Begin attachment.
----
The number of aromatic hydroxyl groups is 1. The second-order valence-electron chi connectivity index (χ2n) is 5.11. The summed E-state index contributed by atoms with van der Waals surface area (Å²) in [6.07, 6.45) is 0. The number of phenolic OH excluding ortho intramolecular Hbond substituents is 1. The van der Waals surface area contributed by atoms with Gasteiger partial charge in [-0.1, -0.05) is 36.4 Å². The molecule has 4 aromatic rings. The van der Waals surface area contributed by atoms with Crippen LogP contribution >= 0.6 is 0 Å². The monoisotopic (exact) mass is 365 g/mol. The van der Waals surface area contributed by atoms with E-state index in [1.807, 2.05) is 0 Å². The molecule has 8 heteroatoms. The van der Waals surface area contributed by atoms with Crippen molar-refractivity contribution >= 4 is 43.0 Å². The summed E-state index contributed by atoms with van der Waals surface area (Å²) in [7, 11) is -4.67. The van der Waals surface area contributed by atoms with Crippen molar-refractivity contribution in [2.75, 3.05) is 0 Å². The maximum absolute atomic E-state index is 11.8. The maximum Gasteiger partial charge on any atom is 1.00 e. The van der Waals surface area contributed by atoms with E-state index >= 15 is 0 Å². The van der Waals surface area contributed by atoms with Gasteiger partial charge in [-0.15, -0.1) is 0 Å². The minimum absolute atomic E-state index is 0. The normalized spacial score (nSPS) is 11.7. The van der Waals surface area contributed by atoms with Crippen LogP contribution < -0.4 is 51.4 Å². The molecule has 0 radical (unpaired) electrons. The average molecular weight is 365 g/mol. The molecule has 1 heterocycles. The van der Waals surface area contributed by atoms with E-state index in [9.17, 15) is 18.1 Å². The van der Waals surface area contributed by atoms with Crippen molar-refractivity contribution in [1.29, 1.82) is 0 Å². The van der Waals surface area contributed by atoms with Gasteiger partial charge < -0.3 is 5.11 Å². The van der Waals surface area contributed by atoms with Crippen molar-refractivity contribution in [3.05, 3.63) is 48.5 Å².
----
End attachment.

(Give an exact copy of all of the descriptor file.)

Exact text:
The number of aromatic hydroxyl groups is 1. The second-order valence-electron chi connectivity index (χ2n) is 5.11. The summed E-state index contributed by atoms with van der Waals surface area (Å²) in [6.07, 6.45) is 0. The number of phenolic OH excluding ortho intramolecular Hbond substituents is 1. The van der Waals surface area contributed by atoms with Gasteiger partial charge in [-0.1, -0.05) is 36.4 Å². The molecule has 4 aromatic rings. The van der Waals surface area contributed by atoms with Crippen LogP contribution >= 0.6 is 0 Å². The monoisotopic (exact) mass is 365 g/mol. The van der Waals surface area contributed by atoms with E-state index in [1.807, 2.05) is 0 Å². The molecule has 8 heteroatoms. The van der Waals surface area contributed by atoms with Crippen molar-refractivity contribution >= 4 is 43.0 Å². The summed E-state index contributed by atoms with van der Waals surface area (Å²) in [7, 11) is -4.67. The van der Waals surface area contributed by atoms with Crippen molar-refractivity contribution in [2.75, 3.05) is 0 Å². The maximum absolute atomic E-state index is 11.8. The maximum Gasteiger partial charge on any atom is 1.00 e. The van der Waals surface area contributed by atoms with E-state index >= 15 is 0 Å². The van der Waals surface area contributed by atoms with Gasteiger partial charge in [-0.15, -0.1) is 0 Å². The minimum absolute atomic E-state index is 0. The normalized spacial score (nSPS) is 11.7. The van der Waals surface area contributed by atoms with Crippen LogP contribution < -0.4 is 51.4 Å². The molecule has 0 radical (unpaired) electrons. The average molecular weight is 365 g/mol. The molecule has 1 heterocycles. The van der Waals surface area contributed by atoms with E-state index in [9.17, 15) is 18.1 Å². The van der Waals surface area contributed by atoms with Crippen molar-refractivity contribution in [1.29, 1.82) is 0 Å². The van der Waals surface area contributed by atoms with Gasteiger partial charge < -0.3 is 5.11 Å². The van der Waals surface area contributed by atoms with Crippen molar-refractivity contribution in [3.05, 3.63) is 48.5 Å².